Hi, I’m Dr. Dwonna Goldstone,
a dog-loving, terrible dancing professor who wants to share what I think! Got any questions? I’ve got answers!
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Any advice on withstanding guilt tripping? I don’t know how to tell my family “no.”
Dear Beth S.:
This is a tough one, and it took me a minute to be able to say no to my parents when they wanted me to do something I either did not have time to do or had no desire to do.
First, I want you to understand that you probably should not feel any guilt for saying no if you are being asked to do something you simply don’t want to do. You should only feel guilt if you are doing something morally wrong, something destructive, or something harmful. (Yes—there is some overlap in those three things.) It’s probably hard to say no if a family member is really sick and wants you to come see them; perhaps you can find a way to go visit but not stay very long. Maybe you can FaceTime or Zoom your sick relative so that they are “seeing” you, even if only virtually. I HATE talking on the phone, so I am using one of the times I walk my dogs to call a relative who is kind of lonely and likes to hear from me but is very good about ending the phone call as soon as I announce that I’ve made it safely home with the puppies.
What if a family member wants you to loan them some money? Either say no or give it to them. Remember this old proverb: “Before borrowing money from a friend, decide which you need more—the money or the friend.” This extends to family, too. Do not feel one ounce of guilt if you either do not have money to lend or do not want to lend someone money because you don’t think they will use it for the reason they say they need it. BUT, if you do decide to lend a family member money, do NOT expect to get it back. This expectation will leave you hurt if the person does not return the money as promised.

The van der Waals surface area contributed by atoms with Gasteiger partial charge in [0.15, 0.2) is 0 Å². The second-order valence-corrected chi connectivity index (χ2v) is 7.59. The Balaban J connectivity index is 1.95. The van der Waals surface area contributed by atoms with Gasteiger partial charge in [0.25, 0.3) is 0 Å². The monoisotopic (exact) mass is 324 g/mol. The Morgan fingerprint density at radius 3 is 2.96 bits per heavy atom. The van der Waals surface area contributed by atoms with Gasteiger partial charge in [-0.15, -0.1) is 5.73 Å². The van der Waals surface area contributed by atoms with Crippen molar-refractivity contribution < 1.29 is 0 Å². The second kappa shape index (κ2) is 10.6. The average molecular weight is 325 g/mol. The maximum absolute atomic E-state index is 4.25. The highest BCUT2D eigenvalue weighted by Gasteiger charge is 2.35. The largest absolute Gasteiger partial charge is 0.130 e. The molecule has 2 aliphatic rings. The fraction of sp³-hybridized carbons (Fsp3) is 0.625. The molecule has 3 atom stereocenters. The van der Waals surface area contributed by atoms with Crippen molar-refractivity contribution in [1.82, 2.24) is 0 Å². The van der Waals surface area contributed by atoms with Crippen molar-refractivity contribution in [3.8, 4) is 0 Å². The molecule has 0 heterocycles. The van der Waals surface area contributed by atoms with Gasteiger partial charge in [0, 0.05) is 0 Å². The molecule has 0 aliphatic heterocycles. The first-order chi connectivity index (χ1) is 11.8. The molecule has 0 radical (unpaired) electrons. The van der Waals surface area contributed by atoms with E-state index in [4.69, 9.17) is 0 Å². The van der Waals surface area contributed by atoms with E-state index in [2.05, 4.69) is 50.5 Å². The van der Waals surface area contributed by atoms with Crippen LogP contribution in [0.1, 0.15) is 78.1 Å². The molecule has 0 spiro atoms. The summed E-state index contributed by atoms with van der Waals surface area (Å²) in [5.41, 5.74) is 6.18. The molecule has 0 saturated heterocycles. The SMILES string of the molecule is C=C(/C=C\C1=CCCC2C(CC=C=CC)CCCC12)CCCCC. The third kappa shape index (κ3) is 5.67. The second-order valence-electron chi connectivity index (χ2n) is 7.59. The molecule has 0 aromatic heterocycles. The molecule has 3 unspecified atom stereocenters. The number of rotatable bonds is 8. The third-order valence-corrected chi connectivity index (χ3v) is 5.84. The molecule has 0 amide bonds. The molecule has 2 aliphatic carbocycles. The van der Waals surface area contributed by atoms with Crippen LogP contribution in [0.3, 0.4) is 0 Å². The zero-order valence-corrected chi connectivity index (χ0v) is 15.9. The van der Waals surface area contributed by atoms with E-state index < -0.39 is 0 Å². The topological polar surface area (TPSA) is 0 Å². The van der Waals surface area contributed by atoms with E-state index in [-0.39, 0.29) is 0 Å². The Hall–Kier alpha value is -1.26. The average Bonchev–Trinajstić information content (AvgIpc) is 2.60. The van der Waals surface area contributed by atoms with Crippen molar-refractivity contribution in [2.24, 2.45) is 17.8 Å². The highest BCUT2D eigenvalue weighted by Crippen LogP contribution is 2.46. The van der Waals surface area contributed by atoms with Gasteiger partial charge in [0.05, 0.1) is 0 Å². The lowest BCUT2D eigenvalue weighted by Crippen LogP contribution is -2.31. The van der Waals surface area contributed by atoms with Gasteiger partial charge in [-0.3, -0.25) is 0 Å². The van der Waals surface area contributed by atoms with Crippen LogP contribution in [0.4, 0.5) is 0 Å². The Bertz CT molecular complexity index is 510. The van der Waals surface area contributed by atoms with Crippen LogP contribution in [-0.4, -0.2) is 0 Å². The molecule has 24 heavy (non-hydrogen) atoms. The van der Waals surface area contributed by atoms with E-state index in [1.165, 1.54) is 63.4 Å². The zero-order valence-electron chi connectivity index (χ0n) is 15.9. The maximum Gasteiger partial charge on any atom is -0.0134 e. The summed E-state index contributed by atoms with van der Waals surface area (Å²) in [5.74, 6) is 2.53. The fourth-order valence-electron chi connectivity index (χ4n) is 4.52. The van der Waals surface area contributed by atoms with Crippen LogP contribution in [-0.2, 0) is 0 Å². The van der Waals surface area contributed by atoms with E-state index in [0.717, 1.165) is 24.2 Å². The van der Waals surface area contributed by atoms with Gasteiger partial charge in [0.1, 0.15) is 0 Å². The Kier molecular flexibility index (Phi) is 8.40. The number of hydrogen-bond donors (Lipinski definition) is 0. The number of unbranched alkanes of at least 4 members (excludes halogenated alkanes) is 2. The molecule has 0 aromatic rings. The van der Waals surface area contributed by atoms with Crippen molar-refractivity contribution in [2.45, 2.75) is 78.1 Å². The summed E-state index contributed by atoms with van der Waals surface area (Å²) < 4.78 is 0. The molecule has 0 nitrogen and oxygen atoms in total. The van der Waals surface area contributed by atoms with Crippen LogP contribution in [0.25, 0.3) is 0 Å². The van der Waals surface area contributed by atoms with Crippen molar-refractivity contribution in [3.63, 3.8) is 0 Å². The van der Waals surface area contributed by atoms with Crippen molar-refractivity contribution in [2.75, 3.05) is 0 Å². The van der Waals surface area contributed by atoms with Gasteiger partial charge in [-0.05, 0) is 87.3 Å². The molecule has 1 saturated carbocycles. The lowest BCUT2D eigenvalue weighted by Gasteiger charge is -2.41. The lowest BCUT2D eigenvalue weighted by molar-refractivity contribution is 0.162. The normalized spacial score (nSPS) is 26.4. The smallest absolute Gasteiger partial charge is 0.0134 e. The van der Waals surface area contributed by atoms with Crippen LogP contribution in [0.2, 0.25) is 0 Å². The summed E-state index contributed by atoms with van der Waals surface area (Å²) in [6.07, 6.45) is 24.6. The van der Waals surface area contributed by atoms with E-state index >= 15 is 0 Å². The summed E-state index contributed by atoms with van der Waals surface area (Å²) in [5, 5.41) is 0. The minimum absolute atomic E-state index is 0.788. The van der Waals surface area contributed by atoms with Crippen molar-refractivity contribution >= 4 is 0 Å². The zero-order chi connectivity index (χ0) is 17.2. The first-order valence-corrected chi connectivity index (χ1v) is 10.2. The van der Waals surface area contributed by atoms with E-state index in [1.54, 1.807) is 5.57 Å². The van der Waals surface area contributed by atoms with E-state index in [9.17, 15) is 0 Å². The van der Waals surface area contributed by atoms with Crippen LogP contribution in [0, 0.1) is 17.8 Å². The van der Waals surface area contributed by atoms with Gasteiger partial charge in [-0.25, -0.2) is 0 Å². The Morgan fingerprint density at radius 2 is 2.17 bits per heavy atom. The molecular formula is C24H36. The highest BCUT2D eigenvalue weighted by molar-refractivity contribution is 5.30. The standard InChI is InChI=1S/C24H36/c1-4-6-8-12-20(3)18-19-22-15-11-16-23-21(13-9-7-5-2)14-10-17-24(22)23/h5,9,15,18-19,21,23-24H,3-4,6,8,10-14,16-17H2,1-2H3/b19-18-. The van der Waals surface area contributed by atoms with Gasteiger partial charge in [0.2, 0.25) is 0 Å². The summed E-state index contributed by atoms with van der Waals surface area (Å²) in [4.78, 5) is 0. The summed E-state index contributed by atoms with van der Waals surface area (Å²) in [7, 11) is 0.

At the end of the day, you were given life so that you can have a life. While it is important to be grateful and to help when you can, you are not obligated to help when it can potentially hurt you (both physically and emotionally). Learning to say no is hard, and with practice, it can become easier, even with guilt trips from mom.